I was talking with my friend, Jen, today and she told me about the death of her 96 year old grandmother. There were some important things she shared with me about the good death her grandmother had and the comfort she received from that experience.
The first was when her grandmother was dying. Jen said that the day before her grandma died, she was visiting her and she looked like Grandma: beautiful skin, pink lips, bright blue eyes, shiny hair. However, she had congestive heart failure and as she was dying, her lungs were filling with fluid and she was having difficulty breathing. Her hospice staff put her on medication to calm and relax her through that process. Jen came back the next day to visit and was shocked and astounded by the change she saw. Grandma no longer was glowing.
Her lips were pale, her face was gray. Even her hair looked different. And Jen realized in that moment that her grandmother was already gone and her body was just trying to catch up and leave too.
While Jen admitted this was the scary thing about death; that people leave us, she wisely realized and accepted we all go at some time. None of us avoids death. It is part of everyone’s life journey. And that gave her hope. She realized death wasn’t as scary as she thought. She understood that death is a part of life and that there are steps she can take to be prepared and communicate her wishes to her family and loved ones well in advance.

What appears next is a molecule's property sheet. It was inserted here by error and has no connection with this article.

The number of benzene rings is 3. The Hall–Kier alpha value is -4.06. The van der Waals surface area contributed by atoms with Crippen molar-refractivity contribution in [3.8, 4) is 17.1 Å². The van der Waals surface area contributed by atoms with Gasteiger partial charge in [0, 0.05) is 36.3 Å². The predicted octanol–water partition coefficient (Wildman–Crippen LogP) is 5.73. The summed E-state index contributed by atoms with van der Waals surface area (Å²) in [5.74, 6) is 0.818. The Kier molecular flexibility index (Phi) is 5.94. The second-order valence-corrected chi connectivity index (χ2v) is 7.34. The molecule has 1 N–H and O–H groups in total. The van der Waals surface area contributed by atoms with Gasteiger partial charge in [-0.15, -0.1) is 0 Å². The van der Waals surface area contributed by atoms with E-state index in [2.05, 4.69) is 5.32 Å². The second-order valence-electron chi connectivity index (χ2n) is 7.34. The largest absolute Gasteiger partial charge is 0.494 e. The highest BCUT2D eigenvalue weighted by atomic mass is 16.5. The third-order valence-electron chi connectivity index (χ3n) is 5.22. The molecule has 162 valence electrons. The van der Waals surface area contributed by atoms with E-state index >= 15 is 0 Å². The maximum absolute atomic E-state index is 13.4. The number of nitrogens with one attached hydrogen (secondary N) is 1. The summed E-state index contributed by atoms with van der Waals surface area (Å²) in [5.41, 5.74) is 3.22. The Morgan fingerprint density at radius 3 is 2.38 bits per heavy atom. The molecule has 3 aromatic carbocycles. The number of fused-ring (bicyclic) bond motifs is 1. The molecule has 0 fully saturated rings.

And with that new understanding, she realized that her grandmother had given her this gift too, by planning ahead. At about 85 years old, Grandma had sent Jen copies of her Advance Directive: including her living will, her medical proxy, and her DNR. She had explained them all to Jen. She had told Jen she wanted to die a natural death, at home, with comfort support only.
Jen said, “Grandma sending me all those documents and talking to me about it was an act of love.” I asked her what she meant. She explained that by knowing her grandmother’s wishes, and by knowing what to do next and where the bank statements and the will were, and how and where she wanted to be buried, and how she wanted to die, that Jen and her family didn’t have to worry about any of those details.. They already had the answers. Because of that, they were all able to be fully present with Grandma when she died. And to see, really see, the peaceful transition she went through as she died.
Jen said it was a beautiful death and experience, and it made her less fearful of her own death. She has since completed her own Advance Care Planning documents and shared them with her husband, parents, and siblings. Another act of love.
End of Life Choices California has trained volunteers who will give a free presentation for your group, large or small, about planning for a good death, and all the other things around dying that are important to plan for. Check out our website for more information about Advance Directives and all the supporting documents. Our volunteers will also meet with you individually and help you understand the forms and how to fill them out. Please call 760.636.8009 or email firstname.lastname@example.org if you have any questions or to schedule a volunteer.